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Global recession causing more security risk

Saturday, May 15, 2010

Increasingly displaced and malicious employees are turning to cyber crime by trying to damage and exploit, steal information network which can cost a lot for the company, here we talk about billions of dollars guys!!!! do not underestimate it.
nowadays due to global recession companies' vital informations are at greater risk than ever before.
based on an official report "Unsecured Economies: Protecting Vital Information" which was released at World Economic Forum shows the 42 percent increase in corporations' security risk and suggest that the biggest threat to sensitive information are insiders!!!!

here is another cases of insider threats that i found from (http://www.readwriteweb.com/archives/laid_off_employees_turning_to.php)

"The most recent example can be found in disgruntled Fannie Mae engineer Rajendrashinh Makwana who was indicted for allegedly planting a logic bomb in the mortgage lender's computer network. Fortunately, the embedded code was discovered by another engineer before it caused any damage, which would have been substantial. "Had the virus been released it would have caused millions of dollars of damage and reduced if not shut down operations for at least a week," said FBI Special Agent Jessica Nye.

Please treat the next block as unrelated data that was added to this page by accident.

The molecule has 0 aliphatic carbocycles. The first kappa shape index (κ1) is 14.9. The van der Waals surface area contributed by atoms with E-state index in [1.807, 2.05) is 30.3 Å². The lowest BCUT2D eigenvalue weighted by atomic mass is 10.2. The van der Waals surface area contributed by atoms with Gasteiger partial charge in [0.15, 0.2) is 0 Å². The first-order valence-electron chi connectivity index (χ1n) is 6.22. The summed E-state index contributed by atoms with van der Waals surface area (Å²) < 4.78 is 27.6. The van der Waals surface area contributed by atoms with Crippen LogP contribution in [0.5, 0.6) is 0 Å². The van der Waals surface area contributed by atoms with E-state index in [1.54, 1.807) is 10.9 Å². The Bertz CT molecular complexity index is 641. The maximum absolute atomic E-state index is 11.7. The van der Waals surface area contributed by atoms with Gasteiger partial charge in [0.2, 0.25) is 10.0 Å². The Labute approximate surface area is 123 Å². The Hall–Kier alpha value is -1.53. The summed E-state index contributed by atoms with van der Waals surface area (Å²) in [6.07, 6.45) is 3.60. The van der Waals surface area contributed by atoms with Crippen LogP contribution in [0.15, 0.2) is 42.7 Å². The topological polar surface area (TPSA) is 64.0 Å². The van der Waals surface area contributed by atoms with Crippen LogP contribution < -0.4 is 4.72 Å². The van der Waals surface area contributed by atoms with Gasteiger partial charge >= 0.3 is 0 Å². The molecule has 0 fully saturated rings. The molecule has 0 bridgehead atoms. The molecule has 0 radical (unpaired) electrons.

According to some reports this breach may have been averted had Fannie Mae terminated Makwana's network access immediately after firing him.

Last year, Terry Childs, a San Francisco computer engineer was charged with masterminding the hijacking of the city's network when he allegedly refused to allow other administrators to get into the system; locking down law enforcement records and payroll documents.

In another 2008 incident, 21 year old David Everett, a tech support person at Wand Corporationdecided to turn to cybercrime to seek revenge on his former employer after he was laid off. Breaking into the network, Everett allegedly planted three malicious files on 1000 servers in an attempt to bring the system down. Although he did get into the system, he only managed to crash 25 computers before the company was informed of the attack by concerned customers. Earlier this year, Everett pleaded guilty to computer hacking charges and now faces 10 years in prison.

Clearly, corporations must begin to proactively protect themselves against insider cybercrime."


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